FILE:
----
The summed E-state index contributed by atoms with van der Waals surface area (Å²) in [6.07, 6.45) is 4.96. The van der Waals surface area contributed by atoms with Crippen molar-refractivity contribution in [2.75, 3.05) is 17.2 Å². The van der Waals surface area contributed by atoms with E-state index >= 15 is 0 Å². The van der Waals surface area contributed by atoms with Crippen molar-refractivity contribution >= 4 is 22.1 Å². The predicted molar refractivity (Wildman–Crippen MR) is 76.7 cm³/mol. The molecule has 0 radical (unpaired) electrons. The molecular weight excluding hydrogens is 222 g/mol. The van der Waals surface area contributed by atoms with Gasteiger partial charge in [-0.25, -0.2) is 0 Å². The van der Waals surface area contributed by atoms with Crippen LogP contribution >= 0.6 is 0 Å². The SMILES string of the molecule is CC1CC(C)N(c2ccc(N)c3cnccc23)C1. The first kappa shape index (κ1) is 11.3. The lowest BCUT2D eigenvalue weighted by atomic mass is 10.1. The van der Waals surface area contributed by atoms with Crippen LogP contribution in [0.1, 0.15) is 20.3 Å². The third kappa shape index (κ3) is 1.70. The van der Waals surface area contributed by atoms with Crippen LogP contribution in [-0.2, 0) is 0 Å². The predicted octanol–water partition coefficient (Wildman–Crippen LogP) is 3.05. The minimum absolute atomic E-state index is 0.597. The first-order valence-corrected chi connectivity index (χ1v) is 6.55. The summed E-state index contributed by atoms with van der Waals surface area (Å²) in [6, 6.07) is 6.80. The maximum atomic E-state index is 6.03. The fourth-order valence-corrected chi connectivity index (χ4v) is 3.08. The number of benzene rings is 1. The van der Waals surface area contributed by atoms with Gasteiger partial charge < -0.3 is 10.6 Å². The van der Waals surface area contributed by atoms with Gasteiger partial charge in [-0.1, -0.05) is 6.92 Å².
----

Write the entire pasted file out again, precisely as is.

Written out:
The summed E-state index contributed by atoms with van der Waals surface area (Å²) in [6.07, 6.45) is 4.96. The van der Waals surface area contributed by atoms with Crippen molar-refractivity contribution in [2.75, 3.05) is 17.2 Å². The van der Waals surface area contributed by atoms with E-state index >= 15 is 0 Å². The van der Waals surface area contributed by atoms with Crippen molar-refractivity contribution >= 4 is 22.1 Å². The predicted molar refractivity (Wildman–Crippen MR) is 76.7 cm³/mol. The molecule has 0 radical (unpaired) electrons. The molecular weight excluding hydrogens is 222 g/mol. The van der Waals surface area contributed by atoms with Gasteiger partial charge in [-0.25, -0.2) is 0 Å². The van der Waals surface area contributed by atoms with Crippen LogP contribution >= 0.6 is 0 Å². The SMILES string of the molecule is CC1CC(C)N(c2ccc(N)c3cnccc23)C1. The first kappa shape index (κ1) is 11.3. The lowest BCUT2D eigenvalue weighted by atomic mass is 10.1. The van der Waals surface area contributed by atoms with Crippen LogP contribution in [0.1, 0.15) is 20.3 Å². The third kappa shape index (κ3) is 1.70. The van der Waals surface area contributed by atoms with Crippen LogP contribution in [-0.2, 0) is 0 Å². The predicted octanol–water partition coefficient (Wildman–Crippen LogP) is 3.05. The minimum absolute atomic E-state index is 0.597. The first-order valence-corrected chi connectivity index (χ1v) is 6.55. The summed E-state index contributed by atoms with van der Waals surface area (Å²) in [6, 6.07) is 6.80. The maximum atomic E-state index is 6.03. The fourth-order valence-corrected chi connectivity index (χ4v) is 3.08. The number of benzene rings is 1. The van der Waals surface area contributed by atoms with Gasteiger partial charge < -0.3 is 10.6 Å². The van der Waals surface area contributed by atoms with Gasteiger partial charge in [-0.1, -0.05) is 6.92 Å².